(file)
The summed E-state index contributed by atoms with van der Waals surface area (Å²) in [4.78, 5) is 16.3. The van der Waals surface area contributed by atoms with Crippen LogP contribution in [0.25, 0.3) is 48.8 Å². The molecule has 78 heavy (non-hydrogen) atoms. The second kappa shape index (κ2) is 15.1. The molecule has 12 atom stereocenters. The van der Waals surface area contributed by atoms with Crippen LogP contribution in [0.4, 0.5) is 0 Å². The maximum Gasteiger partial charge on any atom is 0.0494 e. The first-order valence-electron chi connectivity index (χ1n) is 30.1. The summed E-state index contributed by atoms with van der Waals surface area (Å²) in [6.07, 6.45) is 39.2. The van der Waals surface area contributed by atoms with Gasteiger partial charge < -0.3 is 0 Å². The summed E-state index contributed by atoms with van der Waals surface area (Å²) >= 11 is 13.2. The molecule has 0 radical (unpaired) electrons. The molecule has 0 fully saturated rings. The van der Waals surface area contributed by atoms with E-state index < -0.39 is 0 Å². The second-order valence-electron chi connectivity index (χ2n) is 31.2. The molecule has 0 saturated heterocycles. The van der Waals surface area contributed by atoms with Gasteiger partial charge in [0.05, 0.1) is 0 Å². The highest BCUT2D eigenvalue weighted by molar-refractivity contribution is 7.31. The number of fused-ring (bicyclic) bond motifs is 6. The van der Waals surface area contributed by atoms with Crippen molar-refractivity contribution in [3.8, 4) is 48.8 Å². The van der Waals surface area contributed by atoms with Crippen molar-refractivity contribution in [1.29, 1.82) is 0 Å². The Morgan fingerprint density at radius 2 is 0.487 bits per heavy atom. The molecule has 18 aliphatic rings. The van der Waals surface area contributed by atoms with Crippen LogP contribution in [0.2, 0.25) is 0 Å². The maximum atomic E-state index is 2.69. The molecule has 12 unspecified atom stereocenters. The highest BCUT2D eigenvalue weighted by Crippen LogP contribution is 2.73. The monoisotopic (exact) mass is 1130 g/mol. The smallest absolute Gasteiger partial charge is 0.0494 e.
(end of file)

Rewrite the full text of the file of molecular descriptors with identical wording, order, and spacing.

The summed E-state index contributed by atoms with van der Waals surface area (Å²) in [4.78, 5) is 16.3. The van der Waals surface area contributed by atoms with Crippen LogP contribution in [0.25, 0.3) is 48.8 Å². The molecule has 78 heavy (non-hydrogen) atoms. The second kappa shape index (κ2) is 15.1. The molecule has 12 atom stereocenters. The van der Waals surface area contributed by atoms with Crippen LogP contribution in [0.4, 0.5) is 0 Å². The maximum Gasteiger partial charge on any atom is 0.0494 e. The first-order valence-electron chi connectivity index (χ1n) is 30.1. The summed E-state index contributed by atoms with van der Waals surface area (Å²) in [6.07, 6.45) is 39.2. The van der Waals surface area contributed by atoms with Gasteiger partial charge < -0.3 is 0 Å². The summed E-state index contributed by atoms with van der Waals surface area (Å²) >= 11 is 13.2. The molecule has 0 radical (unpaired) electrons. The molecule has 0 fully saturated rings. The van der Waals surface area contributed by atoms with E-state index < -0.39 is 0 Å². The second-order valence-electron chi connectivity index (χ2n) is 31.2. The molecule has 0 saturated heterocycles. The van der Waals surface area contributed by atoms with Gasteiger partial charge in [0.05, 0.1) is 0 Å². The highest BCUT2D eigenvalue weighted by molar-refractivity contribution is 7.31. The number of fused-ring (bicyclic) bond motifs is 6. The van der Waals surface area contributed by atoms with Crippen molar-refractivity contribution in [3.8, 4) is 48.8 Å². The van der Waals surface area contributed by atoms with Crippen molar-refractivity contribution in [1.29, 1.82) is 0 Å². The Morgan fingerprint density at radius 2 is 0.487 bits per heavy atom. The molecule has 18 aliphatic rings. The van der Waals surface area contributed by atoms with Crippen LogP contribution in [0.2, 0.25) is 0 Å². The maximum atomic E-state index is 2.69. The molecule has 12 unspecified atom stereocenters. The highest BCUT2D eigenvalue weighted by Crippen LogP contribution is 2.73. The monoisotopic (exact) mass is 1130 g/mol. The smallest absolute Gasteiger partial charge is 0.0494 e.